Saturday, May 2, 2020

2 NPA rebels killed in Agusan Sur clashes (Graphic Photos)

From the Philippine News Agency (May 2, 2020): 2 NPA rebels killed in Agusan Sur clashes (By Alexander Lopez)

KILLED REBELS. Two communist New People’s Army rebels die during the series of armed encounters with the Army’s 26th Infantry Battalion Thursday (April 30) in the hinterlands of Barangay Guibonon, Esperanza, Agusan del Sur. Military officials have called on the remaining rebels in the mountains to return to the fold of the law and live peacefully with their families. (Photo courtesy of 26IB)

The series of clashes this week between the troopers of the Army's 26th Infantry Battalion and the communist New People’s Army (NPA) resulted in the killing of two rebels and the seizure of firearms and ammunition.

Lt. Col. Romeo C. Jimenea, 36Ib commander, said Saturday (May 2)
the armed encounter took place in the hinterlands of Sitio Mahayon-hayon, Barangay Guibonon, Esperanza, Agusan del Sur Thursday (April 30).

Jimenea said the first encounter took place at 2 p.m. Thursday when the troopers responded to the reports of concerned residents in the area about the presence of the NPA.

“The rebels are now hungry as they have difficulties in securing food due to the continuing implementation of quarantines. The residents in the area were worried about their presence. The NPA is also planning to conduct atrocities as part of their offensive against the government,” Jimenea told the Philippine News Agency in a phone interview.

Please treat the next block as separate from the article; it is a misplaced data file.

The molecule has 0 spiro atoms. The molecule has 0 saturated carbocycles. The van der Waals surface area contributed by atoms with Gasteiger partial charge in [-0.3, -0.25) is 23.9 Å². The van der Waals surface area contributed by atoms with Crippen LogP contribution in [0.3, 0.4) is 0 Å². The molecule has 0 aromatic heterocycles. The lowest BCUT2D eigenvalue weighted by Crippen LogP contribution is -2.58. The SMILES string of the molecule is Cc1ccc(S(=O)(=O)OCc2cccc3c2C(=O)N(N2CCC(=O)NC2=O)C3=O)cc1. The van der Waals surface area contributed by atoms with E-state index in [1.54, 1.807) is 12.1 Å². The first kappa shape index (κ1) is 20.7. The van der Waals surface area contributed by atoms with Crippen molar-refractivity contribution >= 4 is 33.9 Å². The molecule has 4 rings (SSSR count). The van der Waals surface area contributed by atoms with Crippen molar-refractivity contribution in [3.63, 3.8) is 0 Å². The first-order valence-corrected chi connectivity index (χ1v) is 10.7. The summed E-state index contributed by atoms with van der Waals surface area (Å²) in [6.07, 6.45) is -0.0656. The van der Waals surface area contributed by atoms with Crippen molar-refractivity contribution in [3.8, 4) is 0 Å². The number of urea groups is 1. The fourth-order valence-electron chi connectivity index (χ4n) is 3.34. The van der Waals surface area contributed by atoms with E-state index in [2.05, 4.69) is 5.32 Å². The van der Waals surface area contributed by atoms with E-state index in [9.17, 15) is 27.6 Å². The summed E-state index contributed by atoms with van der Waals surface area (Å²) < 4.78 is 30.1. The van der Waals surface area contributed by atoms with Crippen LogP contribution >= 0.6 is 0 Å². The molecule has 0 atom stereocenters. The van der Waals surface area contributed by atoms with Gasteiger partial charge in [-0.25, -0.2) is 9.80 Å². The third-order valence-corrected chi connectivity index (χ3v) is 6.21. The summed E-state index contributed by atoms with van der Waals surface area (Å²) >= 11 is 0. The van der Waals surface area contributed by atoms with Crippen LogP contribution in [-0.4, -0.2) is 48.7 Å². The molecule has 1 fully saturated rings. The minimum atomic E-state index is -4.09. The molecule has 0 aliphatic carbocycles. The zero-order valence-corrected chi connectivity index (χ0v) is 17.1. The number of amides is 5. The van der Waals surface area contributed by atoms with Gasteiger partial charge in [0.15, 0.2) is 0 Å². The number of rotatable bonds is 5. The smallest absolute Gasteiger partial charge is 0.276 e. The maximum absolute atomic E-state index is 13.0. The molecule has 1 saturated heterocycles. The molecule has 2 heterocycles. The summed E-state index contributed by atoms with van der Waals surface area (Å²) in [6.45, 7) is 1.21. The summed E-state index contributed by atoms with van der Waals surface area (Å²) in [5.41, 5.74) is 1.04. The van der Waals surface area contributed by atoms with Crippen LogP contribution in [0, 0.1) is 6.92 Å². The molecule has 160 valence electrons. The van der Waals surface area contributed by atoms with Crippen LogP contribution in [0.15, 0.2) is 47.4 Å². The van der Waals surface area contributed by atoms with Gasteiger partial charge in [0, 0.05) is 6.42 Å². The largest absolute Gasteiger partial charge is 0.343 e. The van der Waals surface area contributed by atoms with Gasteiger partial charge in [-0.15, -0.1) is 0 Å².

Jimenea said the first firefight that lasted for about seven minutes wounded a soldier on the right arm.

“Our troops pursued the NPA rebels when they retreated after the first encounter. The second encounter took place at around 10 p.m. in the vicinity of Sitio Mahayon-hayon,” the Army official said.

Two NPA rebels were killed on the second encounter that lasted for about 20 minutes, he added.

Following both clashes, Jimenea said the troops recovered two M16 rifles, one AK47 rifle, two bandoliers with eight long magazines and eight short magazines of M16 rifle loaded with ammunition, and one loaded magazine of AK47 rifle.

"I am commending the concerned citizens who reported to us on the presence of these terrorist NPAs. Through their coordination, we were able to immediately disrupt the planned atrocities of these lawless elements despite the attention that we are giving as front-liners on the health crisis that we are facing. If we weren't able to preempt the NPA's plan, it may cause additional burden to our constituents near the area,” Jimenea said.

He also urged the remaining NPA rebels to return to the fold of the law and avail of the program of the government intended for the former rebels.

Jimenea said the recovered dead bodies of the NPA rebels were turned over to the Philippine National Police and the local government for identification and burial.

The NPA is listed as a terrorist organization by the United Kingdom, the European Union, the United States, Australia, Canada, New Zealand, and the Philippines.

PNP on red alert vs. renewed NPA attacks

From the Philippine News Agency (May 2, 2020): PNP on red alert vs. renewed NPA attacks (By Christopher Lloyd Caliwan)

The Philippine National Police (PNP) is on full alert after President Rodrigo Duterte dismissed the possibility of holding a new round of peace talks with the Communist Party of the Philippines-New People's Army-National Democratic Front (CPP-NPA-NDF).